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PUNITIVE DAMAGES AWARDED IN CASES OF DISCRIMINATION

In a decision released this spring from an Ontario court, a large car manufacturer was ordered to pay a terminated employee $500,000 in punitive damages. While the decision will likely be appealed and, my guess is, that amount reduced, this case holds important lessons for all employers. An employer is obliged to treat an employee with good faith and to not discriminate against people who are disabled.
 
The employee had worked for the employer for 11 years when he was diagnosed with Chronic Fatigue Syndrome. He was off work for two years and receiving disability benefits but then eventually returned to work. When he started to miss work again, the employer demanded that he see the company physician for an examination to justify his absences. He agreed to do that. Given that he was facing progressive discipline as a result of his absences, he had little other choice.
 
The company doctor threatened to use his authority to move the employee from his regular job to the more physically demanding area of the production line which the employee feared would make his condition worse.
 
The employee’s absences continued at a higher rate than the employer expected and it asked him to see a second company doctor who had already reviewed the employee’s medical file. The employer told him that both doctors believed that the employee’s absences from work for medical reasons were unjustified.  The employee indicated that he would only agree to see the second company doctor, who he had apparently already decided he should be healthy enough to work regularly, if the employer provided clarification as to the purpose, methodology and parameters of the assessment the second doctor would do.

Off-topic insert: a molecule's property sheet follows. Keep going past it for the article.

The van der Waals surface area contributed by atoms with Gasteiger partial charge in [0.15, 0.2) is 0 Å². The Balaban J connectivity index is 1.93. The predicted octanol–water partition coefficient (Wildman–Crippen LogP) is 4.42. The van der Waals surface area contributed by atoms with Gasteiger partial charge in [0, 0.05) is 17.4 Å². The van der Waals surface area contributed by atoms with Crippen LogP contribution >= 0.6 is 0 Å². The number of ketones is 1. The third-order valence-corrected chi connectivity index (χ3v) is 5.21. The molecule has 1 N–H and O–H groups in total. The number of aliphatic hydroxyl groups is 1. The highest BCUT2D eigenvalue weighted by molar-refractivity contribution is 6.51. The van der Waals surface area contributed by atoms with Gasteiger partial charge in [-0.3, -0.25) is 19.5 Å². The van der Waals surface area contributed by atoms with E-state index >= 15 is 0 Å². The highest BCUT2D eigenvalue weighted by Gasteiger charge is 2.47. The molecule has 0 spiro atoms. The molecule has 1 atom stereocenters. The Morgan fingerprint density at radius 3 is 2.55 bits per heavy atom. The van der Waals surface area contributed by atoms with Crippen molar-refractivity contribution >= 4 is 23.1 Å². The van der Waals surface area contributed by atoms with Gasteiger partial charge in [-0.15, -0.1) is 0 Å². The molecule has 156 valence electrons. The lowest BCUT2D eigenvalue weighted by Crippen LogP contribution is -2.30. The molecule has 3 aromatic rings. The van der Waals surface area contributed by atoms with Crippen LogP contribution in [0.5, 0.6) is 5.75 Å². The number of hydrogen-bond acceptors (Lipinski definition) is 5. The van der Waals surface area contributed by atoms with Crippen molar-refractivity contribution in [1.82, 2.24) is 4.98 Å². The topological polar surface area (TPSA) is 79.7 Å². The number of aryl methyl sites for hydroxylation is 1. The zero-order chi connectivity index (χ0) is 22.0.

The employer refused to provide this information. The employee refused to go to the second doctor’s appointment. The employee was fired.
 
The employee sued for wrongful dismissal and punitive damages. The truth came out at trial. Neither doctor had ever come to a conclusion that the employee was able to work regularly. They had simply indicated that the medical file was incomplete. The employer had lied to the employee in an attempt to pressure him to work regularly or face termination.
 
The judge found that the company doctor used the “hard ball approach” and didn’t even seem to believe the Chronic Fatigue Syndrome was a real illness. Given these circumstances, the employee’s decision not to attend for the second doctor’s assessment was well-founded and did not justify his termination.
 
The court further found that the employee was subjected to patronizing scrutiny of his medical condition because he did not have a typical and mainstream medical problem. The employer had decided that Chronic Fatigue Syndrome was not really a legitimate medical excuse and tried to get a doctor’s note for each and every absence. They didn’t do that with people who had broken legs or heart surgery.
 
At the end of the day, the judge found that the employer simply did not want to accommodate the absences required by the employee’s unique illness and rather than honour their obligations under the Ontario Human Rights Code, used the employee’s refusal to attend at the second doctor’s appointment as an excuse for a termination.
 
The judge found that the employee was entitled to 15 months pay in lieu of reasonable notice but then increased that amount by another 9 months as a result of this bad faith treatment. The judge also found that the employer’s behaviour was so egregious that it should be punished so that the employer was not tempted to repeat it in the future. That’s when he awarded a half a million dollars in punitive damages. So far as I am aware, such an award has never been made in a wrongful dismissal case before in this country. Even though that amount may be reduced on appeal, the lesson for employers is this:  Treat every illness as legitimate and real. Many employers are suspicious of “stress leaves” and absences due to mental health issues. They can be as suspicious as they want, but if they allow that suspicion to affect how they behave or what they do, they can end up paying significant amounts of money.
 
Be frank and honest as far as humanly possible. The lies this employer told came back to haunt them in a big way.
 
 
As published in the Hamilton Spectator, July 23, 2005
 
Ed Canning
Ed Canning
P: 905.572.5809
ecanning@rossmcbride.com